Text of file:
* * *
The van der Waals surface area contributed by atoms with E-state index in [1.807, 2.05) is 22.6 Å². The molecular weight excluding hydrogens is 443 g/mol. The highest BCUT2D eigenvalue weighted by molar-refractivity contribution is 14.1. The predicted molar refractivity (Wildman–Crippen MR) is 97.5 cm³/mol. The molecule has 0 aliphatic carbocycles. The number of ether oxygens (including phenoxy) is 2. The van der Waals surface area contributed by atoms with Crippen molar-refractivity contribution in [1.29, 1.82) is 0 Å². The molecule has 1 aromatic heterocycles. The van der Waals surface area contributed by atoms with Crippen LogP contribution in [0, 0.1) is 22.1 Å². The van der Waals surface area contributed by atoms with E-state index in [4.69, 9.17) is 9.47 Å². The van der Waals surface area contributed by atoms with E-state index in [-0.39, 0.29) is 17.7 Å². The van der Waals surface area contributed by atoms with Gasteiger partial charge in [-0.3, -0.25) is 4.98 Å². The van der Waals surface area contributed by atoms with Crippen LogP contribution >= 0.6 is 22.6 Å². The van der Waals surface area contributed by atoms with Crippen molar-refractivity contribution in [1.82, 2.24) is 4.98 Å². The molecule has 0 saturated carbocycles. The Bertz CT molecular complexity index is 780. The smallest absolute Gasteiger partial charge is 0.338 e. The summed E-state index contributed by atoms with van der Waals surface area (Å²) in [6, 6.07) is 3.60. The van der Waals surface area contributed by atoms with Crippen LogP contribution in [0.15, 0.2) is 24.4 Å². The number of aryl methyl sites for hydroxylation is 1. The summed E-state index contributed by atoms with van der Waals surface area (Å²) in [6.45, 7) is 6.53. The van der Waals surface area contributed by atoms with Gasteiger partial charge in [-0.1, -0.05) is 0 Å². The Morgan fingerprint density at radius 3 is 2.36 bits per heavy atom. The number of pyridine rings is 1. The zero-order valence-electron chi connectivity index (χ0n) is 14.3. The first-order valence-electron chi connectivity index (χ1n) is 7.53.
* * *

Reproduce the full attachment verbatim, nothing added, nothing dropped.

The van der Waals surface area contributed by atoms with E-state index in [1.807, 2.05) is 22.6 Å². The molecular weight excluding hydrogens is 443 g/mol. The highest BCUT2D eigenvalue weighted by molar-refractivity contribution is 14.1. The predicted molar refractivity (Wildman–Crippen MR) is 97.5 cm³/mol. The molecule has 0 aliphatic carbocycles. The number of ether oxygens (including phenoxy) is 2. The van der Waals surface area contributed by atoms with Crippen molar-refractivity contribution in [1.29, 1.82) is 0 Å². The molecule has 1 aromatic heterocycles. The van der Waals surface area contributed by atoms with Crippen LogP contribution in [0, 0.1) is 22.1 Å². The van der Waals surface area contributed by atoms with E-state index in [4.69, 9.17) is 9.47 Å². The van der Waals surface area contributed by atoms with E-state index in [-0.39, 0.29) is 17.7 Å². The van der Waals surface area contributed by atoms with Gasteiger partial charge in [-0.3, -0.25) is 4.98 Å². The van der Waals surface area contributed by atoms with Crippen LogP contribution >= 0.6 is 22.6 Å². The van der Waals surface area contributed by atoms with Crippen molar-refractivity contribution in [1.82, 2.24) is 4.98 Å². The molecule has 0 saturated carbocycles. The Bertz CT molecular complexity index is 780. The smallest absolute Gasteiger partial charge is 0.338 e. The summed E-state index contributed by atoms with van der Waals surface area (Å²) in [6, 6.07) is 3.60. The van der Waals surface area contributed by atoms with Crippen LogP contribution in [0.15, 0.2) is 24.4 Å². The number of aryl methyl sites for hydroxylation is 1. The summed E-state index contributed by atoms with van der Waals surface area (Å²) in [6.45, 7) is 6.53. The van der Waals surface area contributed by atoms with Gasteiger partial charge in [-0.1, -0.05) is 0 Å². The Morgan fingerprint density at radius 3 is 2.36 bits per heavy atom. The number of pyridine rings is 1. The zero-order valence-electron chi connectivity index (χ0n) is 14.3. The first-order valence-electron chi connectivity index (χ1n) is 7.53.